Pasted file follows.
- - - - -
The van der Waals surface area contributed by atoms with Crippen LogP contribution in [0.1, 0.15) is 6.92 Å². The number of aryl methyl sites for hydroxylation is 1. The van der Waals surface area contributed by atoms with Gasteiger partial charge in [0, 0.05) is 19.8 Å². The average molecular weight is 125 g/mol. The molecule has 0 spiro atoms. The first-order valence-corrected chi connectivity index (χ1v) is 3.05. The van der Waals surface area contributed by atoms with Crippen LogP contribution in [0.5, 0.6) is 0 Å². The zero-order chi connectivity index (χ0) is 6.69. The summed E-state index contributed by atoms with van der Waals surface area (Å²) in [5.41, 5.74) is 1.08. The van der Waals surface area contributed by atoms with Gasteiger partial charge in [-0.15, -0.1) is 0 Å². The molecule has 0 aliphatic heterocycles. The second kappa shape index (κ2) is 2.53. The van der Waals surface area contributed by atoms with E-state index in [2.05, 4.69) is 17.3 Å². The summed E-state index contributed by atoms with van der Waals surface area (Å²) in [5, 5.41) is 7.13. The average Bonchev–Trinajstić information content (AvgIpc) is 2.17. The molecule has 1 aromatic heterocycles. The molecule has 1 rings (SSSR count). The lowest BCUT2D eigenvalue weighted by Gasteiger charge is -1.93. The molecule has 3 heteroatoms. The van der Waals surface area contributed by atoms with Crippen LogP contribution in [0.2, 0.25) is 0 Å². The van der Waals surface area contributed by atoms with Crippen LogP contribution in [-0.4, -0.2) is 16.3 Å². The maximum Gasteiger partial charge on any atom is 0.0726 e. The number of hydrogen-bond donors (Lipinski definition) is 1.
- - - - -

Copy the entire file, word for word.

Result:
The van der Waals surface area contributed by atoms with Crippen LogP contribution in [0.1, 0.15) is 6.92 Å². The number of aryl methyl sites for hydroxylation is 1. The van der Waals surface area contributed by atoms with Gasteiger partial charge in [0, 0.05) is 19.8 Å². The average molecular weight is 125 g/mol. The molecule has 0 spiro atoms. The first-order valence-corrected chi connectivity index (χ1v) is 3.05. The van der Waals surface area contributed by atoms with Crippen LogP contribution in [0.5, 0.6) is 0 Å². The zero-order chi connectivity index (χ0) is 6.69. The summed E-state index contributed by atoms with van der Waals surface area (Å²) in [5.41, 5.74) is 1.08. The van der Waals surface area contributed by atoms with Gasteiger partial charge in [-0.15, -0.1) is 0 Å². The molecule has 0 aliphatic heterocycles. The second kappa shape index (κ2) is 2.53. The van der Waals surface area contributed by atoms with E-state index in [2.05, 4.69) is 17.3 Å². The summed E-state index contributed by atoms with van der Waals surface area (Å²) in [5, 5.41) is 7.13. The average Bonchev–Trinajstić information content (AvgIpc) is 2.17. The molecule has 1 aromatic heterocycles. The molecule has 1 rings (SSSR count). The lowest BCUT2D eigenvalue weighted by Gasteiger charge is -1.93. The molecule has 3 heteroatoms. The van der Waals surface area contributed by atoms with Crippen LogP contribution in [0.2, 0.25) is 0 Å². The van der Waals surface area contributed by atoms with Crippen LogP contribution in [-0.4, -0.2) is 16.3 Å². The maximum Gasteiger partial charge on any atom is 0.0726 e. The number of hydrogen-bond donors (Lipinski definition) is 1.